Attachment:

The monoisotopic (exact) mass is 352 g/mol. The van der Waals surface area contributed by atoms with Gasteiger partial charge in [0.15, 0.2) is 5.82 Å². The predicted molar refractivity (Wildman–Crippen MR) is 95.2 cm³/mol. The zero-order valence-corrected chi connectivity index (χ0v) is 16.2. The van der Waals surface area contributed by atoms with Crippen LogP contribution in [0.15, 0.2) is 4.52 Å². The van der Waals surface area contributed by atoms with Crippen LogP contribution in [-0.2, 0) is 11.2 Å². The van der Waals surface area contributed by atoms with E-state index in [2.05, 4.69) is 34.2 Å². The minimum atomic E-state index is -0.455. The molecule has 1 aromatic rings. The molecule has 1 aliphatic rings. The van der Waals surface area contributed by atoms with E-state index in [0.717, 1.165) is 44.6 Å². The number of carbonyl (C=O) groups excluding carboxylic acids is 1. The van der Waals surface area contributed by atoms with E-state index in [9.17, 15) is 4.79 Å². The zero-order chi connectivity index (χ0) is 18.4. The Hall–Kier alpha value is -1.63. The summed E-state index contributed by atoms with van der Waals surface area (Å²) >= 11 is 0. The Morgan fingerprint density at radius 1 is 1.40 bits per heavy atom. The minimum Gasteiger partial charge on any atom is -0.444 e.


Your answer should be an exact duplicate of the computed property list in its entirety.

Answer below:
The monoisotopic (exact) mass is 352 g/mol. The van der Waals surface area contributed by atoms with Gasteiger partial charge in [0.15, 0.2) is 5.82 Å². The predicted molar refractivity (Wildman–Crippen MR) is 95.2 cm³/mol. The zero-order valence-corrected chi connectivity index (χ0v) is 16.2. The van der Waals surface area contributed by atoms with Crippen LogP contribution in [0.15, 0.2) is 4.52 Å². The van der Waals surface area contributed by atoms with Crippen LogP contribution in [-0.2, 0) is 11.2 Å². The van der Waals surface area contributed by atoms with E-state index in [2.05, 4.69) is 34.2 Å². The minimum atomic E-state index is -0.455. The molecule has 1 aromatic rings. The molecule has 1 aliphatic rings. The van der Waals surface area contributed by atoms with E-state index in [0.717, 1.165) is 44.6 Å². The number of carbonyl (C=O) groups excluding carboxylic acids is 1. The van der Waals surface area contributed by atoms with E-state index in [9.17, 15) is 4.79 Å². The zero-order chi connectivity index (χ0) is 18.4. The Hall–Kier alpha value is -1.63. The summed E-state index contributed by atoms with van der Waals surface area (Å²) >= 11 is 0. The Morgan fingerprint density at radius 1 is 1.40 bits per heavy atom. The minimum Gasteiger partial charge on any atom is -0.444 e.